Asians are now the fastest-growing immigrant group in America, and as the Boston Herald reports, these new immigrants are generally educated and culturally well-adjusted upon arrival:
In fact, U.S. Asians, who trace their roots to dozens of countries in the Far East, the Indian subcontinent and Southeast Asia, are arguably the most highly educated immigrant group in U.S. history, the study shows. And although there are significant differences among them by country of origin, on the whole they have found remarkable success in their new land. . . .More than half of adult Asian Americans say that having a successful marriage is one of the most important things in life; 34 percent of all American adults agree. Asian Americans are more likely than American adults in general to be married (59 percent compared to 51 percent) and their newborns are less likely than U.S. infants as a whole to have an unmarried mother (16 percent compared to 41 percent).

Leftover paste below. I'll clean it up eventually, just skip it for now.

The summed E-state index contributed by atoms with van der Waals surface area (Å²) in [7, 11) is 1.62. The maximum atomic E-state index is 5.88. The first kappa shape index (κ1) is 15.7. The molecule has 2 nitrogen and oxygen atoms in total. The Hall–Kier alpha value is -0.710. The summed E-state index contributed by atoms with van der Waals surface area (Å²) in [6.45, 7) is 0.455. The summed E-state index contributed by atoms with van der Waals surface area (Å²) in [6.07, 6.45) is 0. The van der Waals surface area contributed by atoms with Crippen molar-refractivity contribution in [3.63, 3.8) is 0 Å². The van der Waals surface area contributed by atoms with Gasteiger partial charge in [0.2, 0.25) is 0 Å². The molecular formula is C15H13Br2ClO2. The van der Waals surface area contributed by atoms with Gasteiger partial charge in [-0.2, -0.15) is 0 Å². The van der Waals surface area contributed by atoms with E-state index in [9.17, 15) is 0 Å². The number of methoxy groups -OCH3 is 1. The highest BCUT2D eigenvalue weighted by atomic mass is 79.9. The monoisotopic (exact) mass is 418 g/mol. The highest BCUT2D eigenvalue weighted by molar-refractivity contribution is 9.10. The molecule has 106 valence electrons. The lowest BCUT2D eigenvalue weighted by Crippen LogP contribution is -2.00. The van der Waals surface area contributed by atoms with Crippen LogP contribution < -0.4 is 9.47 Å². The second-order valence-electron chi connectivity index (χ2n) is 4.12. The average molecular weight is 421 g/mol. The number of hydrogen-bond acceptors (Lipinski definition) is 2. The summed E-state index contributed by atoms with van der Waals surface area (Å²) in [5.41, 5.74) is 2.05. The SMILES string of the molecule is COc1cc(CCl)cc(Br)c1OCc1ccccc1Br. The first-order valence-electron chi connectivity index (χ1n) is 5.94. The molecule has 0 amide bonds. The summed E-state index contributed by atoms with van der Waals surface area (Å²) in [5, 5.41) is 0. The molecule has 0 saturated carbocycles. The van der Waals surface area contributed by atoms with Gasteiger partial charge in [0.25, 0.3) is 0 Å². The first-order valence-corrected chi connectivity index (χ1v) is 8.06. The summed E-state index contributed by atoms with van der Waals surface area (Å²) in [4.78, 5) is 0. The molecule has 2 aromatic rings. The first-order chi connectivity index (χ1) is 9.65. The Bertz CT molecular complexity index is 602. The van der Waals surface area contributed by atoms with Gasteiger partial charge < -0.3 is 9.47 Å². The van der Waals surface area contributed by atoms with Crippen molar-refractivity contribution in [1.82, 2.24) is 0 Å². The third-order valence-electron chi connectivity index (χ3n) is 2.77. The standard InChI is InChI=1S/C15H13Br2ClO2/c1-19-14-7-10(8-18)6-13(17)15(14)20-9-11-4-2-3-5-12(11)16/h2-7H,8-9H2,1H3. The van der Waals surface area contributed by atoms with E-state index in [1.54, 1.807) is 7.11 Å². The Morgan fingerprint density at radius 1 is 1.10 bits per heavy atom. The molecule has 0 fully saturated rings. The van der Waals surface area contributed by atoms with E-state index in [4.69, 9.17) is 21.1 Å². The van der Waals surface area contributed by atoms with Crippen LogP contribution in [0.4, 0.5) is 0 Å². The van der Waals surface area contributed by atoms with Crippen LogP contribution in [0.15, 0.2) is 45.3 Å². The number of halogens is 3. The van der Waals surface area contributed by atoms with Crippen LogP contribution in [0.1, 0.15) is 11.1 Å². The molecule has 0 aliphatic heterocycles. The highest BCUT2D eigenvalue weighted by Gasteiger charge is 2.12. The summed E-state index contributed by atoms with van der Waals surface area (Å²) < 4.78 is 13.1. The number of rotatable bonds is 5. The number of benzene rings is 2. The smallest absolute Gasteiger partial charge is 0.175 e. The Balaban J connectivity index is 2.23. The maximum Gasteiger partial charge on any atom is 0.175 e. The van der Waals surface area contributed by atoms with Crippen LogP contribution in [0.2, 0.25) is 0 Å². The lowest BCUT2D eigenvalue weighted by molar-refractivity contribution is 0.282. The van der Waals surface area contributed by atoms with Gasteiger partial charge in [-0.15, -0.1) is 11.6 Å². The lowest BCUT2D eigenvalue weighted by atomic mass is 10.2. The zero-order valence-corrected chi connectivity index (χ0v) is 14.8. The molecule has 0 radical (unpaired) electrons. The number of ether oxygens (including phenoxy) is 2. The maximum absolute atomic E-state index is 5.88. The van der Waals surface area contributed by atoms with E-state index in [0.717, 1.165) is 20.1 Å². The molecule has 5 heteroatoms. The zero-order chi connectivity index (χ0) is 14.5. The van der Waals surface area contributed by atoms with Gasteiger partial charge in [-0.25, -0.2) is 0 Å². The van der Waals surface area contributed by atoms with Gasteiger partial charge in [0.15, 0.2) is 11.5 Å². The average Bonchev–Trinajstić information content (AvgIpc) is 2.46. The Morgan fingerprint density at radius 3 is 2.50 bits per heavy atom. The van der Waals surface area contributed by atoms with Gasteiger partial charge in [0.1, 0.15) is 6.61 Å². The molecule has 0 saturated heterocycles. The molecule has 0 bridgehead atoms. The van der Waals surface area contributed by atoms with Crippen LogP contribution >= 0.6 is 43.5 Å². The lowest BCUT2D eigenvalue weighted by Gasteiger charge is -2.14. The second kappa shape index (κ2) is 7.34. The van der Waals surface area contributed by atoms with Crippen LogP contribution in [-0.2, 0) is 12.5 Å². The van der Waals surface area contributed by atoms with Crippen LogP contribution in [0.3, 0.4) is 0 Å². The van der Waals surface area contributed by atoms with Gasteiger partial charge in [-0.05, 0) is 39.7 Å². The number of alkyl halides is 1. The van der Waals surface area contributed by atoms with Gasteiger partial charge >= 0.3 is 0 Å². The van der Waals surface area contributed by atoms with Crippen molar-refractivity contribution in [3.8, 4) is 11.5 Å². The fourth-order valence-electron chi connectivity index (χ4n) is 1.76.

Perhaps the most important factor in this shift is the collapse of the American construction industry, which has traditionally welcomed low-skilled workers. As construction work dries up, many immigrants are returning to their countries of origin, and others are deciding not to leave in the first place. Asian migrants, meanwhile, more frequently qualify for the higher paying, higher skilled jobs that are still relatively plentiful.The immigration shift is also driven by demographic changes in Latin America, and especially in Mexico, where birthrates have fallen dramatically and the number of new workers entering the labor force will soon begin to fall, even as economic growth is creating more and better jobs. Mexicans who twenty years ago would have moved to America in search of opportunity now like their chances at home.One of the secrets of America’s success has been the global nature of our immigrant pool, which helps prevent the formation of a single immigrant identity that refuses assimilation. More diversity among newcomers to the American melting pot is a good thing and it’s good to see that the old American formula for successful immigration is continuing to work.